NoSetBackDetail
Out of Code? The Davis Municipal Code requires a 25 ft set back, but in the plan - the dotted area is the eastern limit of the property - the residential district is about 15 ft from the structure. See http://qcode.us/codes/davis/view.php?topic=40-40_16-40_16_050&frames=on

+ El Macero Village, next door, is very close to I-80. Units have modernized windows, but it's very noisy it they're open. People living nearby already have this burden to deal with. There's no car wash in Davis which has multiple self-service vacuum cleaner stations located so close to so many residences, and open so early AND late. (The only roughly comparable site is Cable Car, but it opens an hour or two later and closes an hour or two earlier, depending on the season. It doesn't have 14 vacuum units, let alone 21 in total like the proposed car wash.)

+ In many places in California it's not legal to wash a vehicle in front of one's house, and in Davis only  due to the drought do we have the minimal required mitigation of a nozzle on every hose. I recall using a car wash in San Francisco in the 1990's, and pretty sure that at the time all car washes had to recycle water. Why is "Eco-Davis" so far behind in this aspect?

+ Presumably the applicant has a business case, and this "pencils out" for them and any investors. But is this accessing an untapped market (people that never wash their cars or do it at home) or will it serve people who currently use facilities elsewhere in town or nearby? If the latter, is it helping reduce lines and waits at these places, or just taking business away? Has there been a detailed study on this? It's great to have a car wash that recycles water - and I have a car, too, which I like to keep clean - but this location simply presents too many challenges and risks in noise and traffic safety and environmental degradation.

IMG_20220214_141807(1)
This is a view from the entrance area at the second story apartments to the east of the project. The applicant produced no visualizations from this point of view. The proposed wall of seven feet in height will be just a little taller than the bushes next to the fence. It's likely that some of the vacuum bays will be in view of the apartment windows, which are closer and have a different angle than this view.



I always prefer a locally-owned business when I have the choice. It's not relevant to me if they're
successful immigrants and new to the region or country or have been in town for a long time, and that's not something that the Planning Commission should find particularly relevant.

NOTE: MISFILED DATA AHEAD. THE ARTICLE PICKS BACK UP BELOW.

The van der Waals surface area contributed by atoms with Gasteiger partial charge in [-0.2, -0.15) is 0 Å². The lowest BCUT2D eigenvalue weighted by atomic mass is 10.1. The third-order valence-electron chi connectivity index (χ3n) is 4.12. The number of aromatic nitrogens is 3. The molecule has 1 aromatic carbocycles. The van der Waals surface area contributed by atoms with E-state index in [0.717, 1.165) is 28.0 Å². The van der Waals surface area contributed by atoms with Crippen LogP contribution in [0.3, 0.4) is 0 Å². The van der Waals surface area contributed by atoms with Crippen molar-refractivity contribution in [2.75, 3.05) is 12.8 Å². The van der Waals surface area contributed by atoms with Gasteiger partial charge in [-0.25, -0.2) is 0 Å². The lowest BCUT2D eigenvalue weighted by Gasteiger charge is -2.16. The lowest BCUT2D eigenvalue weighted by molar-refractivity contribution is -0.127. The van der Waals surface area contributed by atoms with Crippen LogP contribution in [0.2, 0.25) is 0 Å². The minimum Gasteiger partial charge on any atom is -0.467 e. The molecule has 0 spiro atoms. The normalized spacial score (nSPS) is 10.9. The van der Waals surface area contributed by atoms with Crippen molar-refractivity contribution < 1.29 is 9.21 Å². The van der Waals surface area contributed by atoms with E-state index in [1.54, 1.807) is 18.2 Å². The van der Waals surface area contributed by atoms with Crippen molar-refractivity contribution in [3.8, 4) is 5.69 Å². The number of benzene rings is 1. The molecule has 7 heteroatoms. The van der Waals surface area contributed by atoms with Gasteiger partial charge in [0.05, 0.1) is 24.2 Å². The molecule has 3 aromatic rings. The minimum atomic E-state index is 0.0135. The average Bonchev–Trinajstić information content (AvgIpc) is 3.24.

Zoning (and more about process...)

The area has changed a lot since 1987, it's way more built up, and Mace is now seen by many tens of thousands of people as a legit bypass of I-80, and it's not clear what the Re-Re-design will change. The proposed site is immediately next to a residential site - and from what I see the proposed set back is too short, it's about 15 ft from a structure on the east side of the lot to the residential property line - and we know a lot more about negatives of sound then we did decades ago, though the applicant says it will be just at legal limits at peaks (stereos of customers mentioned in a discussion on NextDoor were not taken into account). So just the fact that this is an industrial site right next to a residential one makes it somewhat unique, and of course wealthy people in town and City Council members don't live next door, and on top of that, the aforementioned specific conditions tell me that a lot more communication from the City and from the applicant should have been done, rather a single meeting scheduled only after people wrote the City with comments.

Perhaps it needs to be re-zoned. The world has changed since the early 1980's when zoning was sorted out for this location. Possibly for housing. New housing could have considerable mitigation for noise, with special windows, building materials and dense greenery Without any parking, which would just be a waste of space, and expensive to build underground, and to make up for not building it higher than 35 ft. The lot is roughly half the size of the lot next door, which has over 100 two and three-bedroom apartments, but also considerable space used for parking, green space and recreation areas. So perhaps up to 50 one to three bdrm apartments with a central atrium.

 

In Conclusion...